Just a quick note in general architectural news. Last night the RIBA Presidents' medals were awarded for 2013. These are widely regarded as some of the most acclaimed and prestigious awards for architecture students worldwide.
This year, purely by coincidence, two of the winning projects have followed a Russian theme. Often projects are selected for their thought-provoking nature, technical skill, presentation and analysis. The three projects this year all have a social purpose: protecting heritage, highlighting the challenges of changing urbanism and bringing people together with improved connectivity.
Ben Hayes's project, Kizhi Island, was awarded the RIBA Silver Medal (for the best RIBA Part II project) and was selected for its 'rigorous and accomplished design at all levels'. The project presents the concept of a museum landscape which will restore and reassemble 250 orthodox churches on the Island and aims to protect and restore a fragile Russian heritage. The project is ambitious in scale but maintains a high level of attention to detail.
Tamsin Hanke was awarded the Dissertation Medal for her work Magnitogorsk: Utopian vision of spatial socialism. Tamsin's dissertation seeks to determine how the current day city of Magnitogorsk is characterised by its past and how it is adapting to the social and political changes of Russia's contemporary capitalist economy. The project was selected not only for its sophisticated and engaging writing but also for its important contribution to studies of Soviet urbanism and the challenges it presents for Russia and its people today.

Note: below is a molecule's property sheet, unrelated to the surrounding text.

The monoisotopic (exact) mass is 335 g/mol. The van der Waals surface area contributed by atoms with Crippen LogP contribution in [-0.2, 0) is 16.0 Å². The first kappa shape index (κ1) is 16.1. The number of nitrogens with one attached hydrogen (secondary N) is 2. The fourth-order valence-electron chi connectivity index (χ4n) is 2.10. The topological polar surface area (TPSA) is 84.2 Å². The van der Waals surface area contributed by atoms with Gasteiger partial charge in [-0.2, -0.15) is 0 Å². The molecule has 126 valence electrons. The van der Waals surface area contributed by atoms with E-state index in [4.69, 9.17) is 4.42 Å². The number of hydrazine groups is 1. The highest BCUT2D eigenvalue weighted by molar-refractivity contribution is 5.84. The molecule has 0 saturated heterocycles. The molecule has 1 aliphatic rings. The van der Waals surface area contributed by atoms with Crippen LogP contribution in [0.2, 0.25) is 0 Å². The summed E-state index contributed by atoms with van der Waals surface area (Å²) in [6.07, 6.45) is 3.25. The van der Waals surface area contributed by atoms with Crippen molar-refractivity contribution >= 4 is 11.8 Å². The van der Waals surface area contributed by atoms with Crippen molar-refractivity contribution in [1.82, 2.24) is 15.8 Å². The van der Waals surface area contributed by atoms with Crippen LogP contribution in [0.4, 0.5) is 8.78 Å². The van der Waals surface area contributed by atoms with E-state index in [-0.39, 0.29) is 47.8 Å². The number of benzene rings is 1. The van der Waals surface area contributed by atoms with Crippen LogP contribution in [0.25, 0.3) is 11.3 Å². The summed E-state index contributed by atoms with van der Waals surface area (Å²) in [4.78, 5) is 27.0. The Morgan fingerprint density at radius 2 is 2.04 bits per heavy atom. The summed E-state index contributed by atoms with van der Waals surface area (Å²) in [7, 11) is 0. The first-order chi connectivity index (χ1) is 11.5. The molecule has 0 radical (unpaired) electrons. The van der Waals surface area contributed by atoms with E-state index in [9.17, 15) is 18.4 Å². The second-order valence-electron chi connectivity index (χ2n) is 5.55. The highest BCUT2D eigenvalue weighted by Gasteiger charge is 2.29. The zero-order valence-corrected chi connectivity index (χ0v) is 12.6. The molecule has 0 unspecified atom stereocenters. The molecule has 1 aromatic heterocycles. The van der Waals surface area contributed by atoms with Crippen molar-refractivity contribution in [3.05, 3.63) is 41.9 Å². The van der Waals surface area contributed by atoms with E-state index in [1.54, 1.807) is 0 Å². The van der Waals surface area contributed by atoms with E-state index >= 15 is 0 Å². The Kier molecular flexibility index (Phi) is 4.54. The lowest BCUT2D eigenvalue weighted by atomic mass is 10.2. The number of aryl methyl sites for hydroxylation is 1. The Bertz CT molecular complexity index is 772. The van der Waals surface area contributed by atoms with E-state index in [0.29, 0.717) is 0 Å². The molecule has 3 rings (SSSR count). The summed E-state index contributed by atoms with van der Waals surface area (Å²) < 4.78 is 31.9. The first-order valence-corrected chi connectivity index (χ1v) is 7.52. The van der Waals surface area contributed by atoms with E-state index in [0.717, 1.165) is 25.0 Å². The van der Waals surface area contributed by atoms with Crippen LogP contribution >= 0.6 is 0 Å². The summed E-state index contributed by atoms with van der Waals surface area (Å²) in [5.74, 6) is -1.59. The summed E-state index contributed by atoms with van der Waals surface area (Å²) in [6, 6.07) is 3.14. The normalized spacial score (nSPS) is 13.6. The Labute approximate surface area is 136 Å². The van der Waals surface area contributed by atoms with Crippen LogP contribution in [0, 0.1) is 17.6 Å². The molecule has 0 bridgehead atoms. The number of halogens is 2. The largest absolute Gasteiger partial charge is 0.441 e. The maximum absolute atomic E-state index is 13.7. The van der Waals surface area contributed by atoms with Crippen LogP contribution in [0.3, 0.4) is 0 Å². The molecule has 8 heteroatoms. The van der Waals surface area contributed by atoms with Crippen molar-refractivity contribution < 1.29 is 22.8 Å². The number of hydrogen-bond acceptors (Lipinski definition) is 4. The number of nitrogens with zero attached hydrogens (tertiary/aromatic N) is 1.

The RIBA Bronze Medal (for best Part 1 design project) was awarded to Ness Lafoy for her project Helsinki Archipelago Town Hall - a proposal for a mainland hub for people who inhabit the 455 islands in the archipelago which surround the capital of Finland. The project aims to improve connections between the mainland and the archipelago by introducing a postal service to remote islands and providing a place for the Island Council to meet so that they can begin to improve transport links and promote the archipelago to ensure it is not forgotten. This project was selected for both its relevant social agenda and original presentation imagery.
Each architecture school worldwide has the opportunity to submit one project for each award category. All of these selected projects will be exhibited at 66 Portland Place in London from the 5 December to the 29 January 2014. The exhibition is free and is often an interesting source of inspiration not just for architects and students, but for all members of the public with an interest in design.
The exhibition also coincides with a free exhibition on Emerging Architecture so if you are near Portland Place it is well worth dropping in this December and having a look.
For further information on the awards, projects, exhibitions and details of how to get to the RIBA, please visit www.architecture.com/WhatsOn